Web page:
[This is the heading over a report on the website of the Deadline Press & Picture Agency. It is the only detailed account that I have been able to find of this afternoon's hearing before the Holyrood Public Petitions Committee. It reads as follows:]
MSPs are to demand a detailed explanation from the Scottish Government of why they oppose an independent inquiry into the conviction of the Lockerbie bomber.
Leading campaigners today (Tue) presented the parliament’s petitions committee with more than 1,600 signatures backing the move.
Members of the Justice For Megrahi group (JFM) told MSPs a full, independent inquiry was the only way to restore the reputation of the Scottish legal system.
Libyan Abdelbaset al-Megrahi, who was convicted of the December 1988 bombing, dropped his second appeal and returned to his homeland after he was diagnosed with terminal cancer.
Members of JFM believe the unanswered questions about the case have left a dark shadow over the victims and Scottish legal system.
Canon Patrick Keegans, who was the local catholic priest in Lockerbie at the time of the disaster, said: “People have never found a full answer to Lockerbie and this will always be a source of distress.”
Keegans, who lived in Sherwood Crescent, part of which was obliterated by falling debris, said the case was about the “redemption of the Scottish justice system”.
He added: “We have been denied justice from the very beginning. I am very doubtful about the conviction of Megrahi. While doubt remains the victims are denied justice. What we need is the truth about Lockerbie.
Keegans, now the Canon in charge of St Margaret’s Cathedral, Ayr, said: “Obstacles have been put in our way by the Crown Office and by the judiciary. There seems to be a desire to put a lid on this and keep it there.”
“We need truth and we need justice to be at peace. Otherwise we are back in December 1988 in the darkness.”
Jim Swire, whose daughter, Flora, died in the bombing, said “the reputation of Scottish justice has been shot to pieces”.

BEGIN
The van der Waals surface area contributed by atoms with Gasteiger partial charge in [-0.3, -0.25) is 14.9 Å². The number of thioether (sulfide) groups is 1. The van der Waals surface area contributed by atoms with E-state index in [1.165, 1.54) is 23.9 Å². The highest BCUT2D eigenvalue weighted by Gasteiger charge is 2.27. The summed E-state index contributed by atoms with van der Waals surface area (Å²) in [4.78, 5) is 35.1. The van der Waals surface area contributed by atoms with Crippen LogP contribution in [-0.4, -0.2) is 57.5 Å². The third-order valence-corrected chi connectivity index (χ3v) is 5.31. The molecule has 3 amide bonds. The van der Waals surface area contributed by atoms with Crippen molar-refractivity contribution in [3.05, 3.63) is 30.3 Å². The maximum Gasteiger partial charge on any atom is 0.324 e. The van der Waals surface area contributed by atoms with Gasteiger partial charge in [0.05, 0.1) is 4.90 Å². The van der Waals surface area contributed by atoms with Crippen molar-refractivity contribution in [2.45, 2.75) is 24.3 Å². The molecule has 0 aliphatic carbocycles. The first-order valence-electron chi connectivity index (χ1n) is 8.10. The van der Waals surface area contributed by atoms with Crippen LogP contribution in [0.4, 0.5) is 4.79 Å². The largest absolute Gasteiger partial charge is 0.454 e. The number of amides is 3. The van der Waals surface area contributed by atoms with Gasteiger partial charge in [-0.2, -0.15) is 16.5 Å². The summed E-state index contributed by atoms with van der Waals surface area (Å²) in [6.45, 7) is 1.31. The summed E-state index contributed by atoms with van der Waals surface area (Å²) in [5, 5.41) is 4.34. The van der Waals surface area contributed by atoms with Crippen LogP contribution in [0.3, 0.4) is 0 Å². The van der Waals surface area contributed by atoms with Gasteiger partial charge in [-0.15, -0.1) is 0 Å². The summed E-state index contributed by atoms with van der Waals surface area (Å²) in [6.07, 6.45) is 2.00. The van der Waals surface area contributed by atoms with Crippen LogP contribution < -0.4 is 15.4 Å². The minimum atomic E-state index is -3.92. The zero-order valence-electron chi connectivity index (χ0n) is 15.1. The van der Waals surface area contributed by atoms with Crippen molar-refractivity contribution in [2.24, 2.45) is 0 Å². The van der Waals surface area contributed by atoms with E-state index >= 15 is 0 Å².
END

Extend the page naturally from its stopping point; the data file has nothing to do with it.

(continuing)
He said only an impartial inquiry could rebuild that reputation. Swire said the original criminal investigation was run by Scottish police forces and involved Scottish lawyers. They were two obvious groups who might be interested in protecting their reputation, he added.
“Speaking as a relative who has been looking for the truth for 22 years I think it would be vital that any inquiry is seen to be led impartially. Such an inquiry would be of little value if it was deemed to be in any way limited by groups involved in the trial.
Swire said an inquiry “is the only way we will be able to heal the terrible wounds done to our justice system”.
Professor Robert Black, emeritus professor of Scots Law at Edinburgh University, said: “The fact of [Megrahi’s] conviction is being used as an excuse for not holding a wide ranging inquiry.”
Black refuted suggestions from one committee member that an inquiry would create a constitutional crisis by pitching government against judiciary.
He said: “We are asking the Scottish Government to set up an inquiry. The government cannot deny there is domestic and international concern. We are asking them to investigate these concerns.”
First Minister Alex Salmond has said he has confidence in the conviction of Megrahi.
After hearing today’s arguments, the committee agreed to write to the Scottish Government asking them to respond to the request for an independent inquiry.
The petition has already attracted the support of Cardinal Keith O’Brien, head of the Roman Catholic Church in Scotland, as well as Nobel Peace Prize winner Archbishop Desmond Tutu and Have I Got News for You? TV star Ian Hislop.
[Today's proceedings before the Public Petitions Committee can be viewed here.]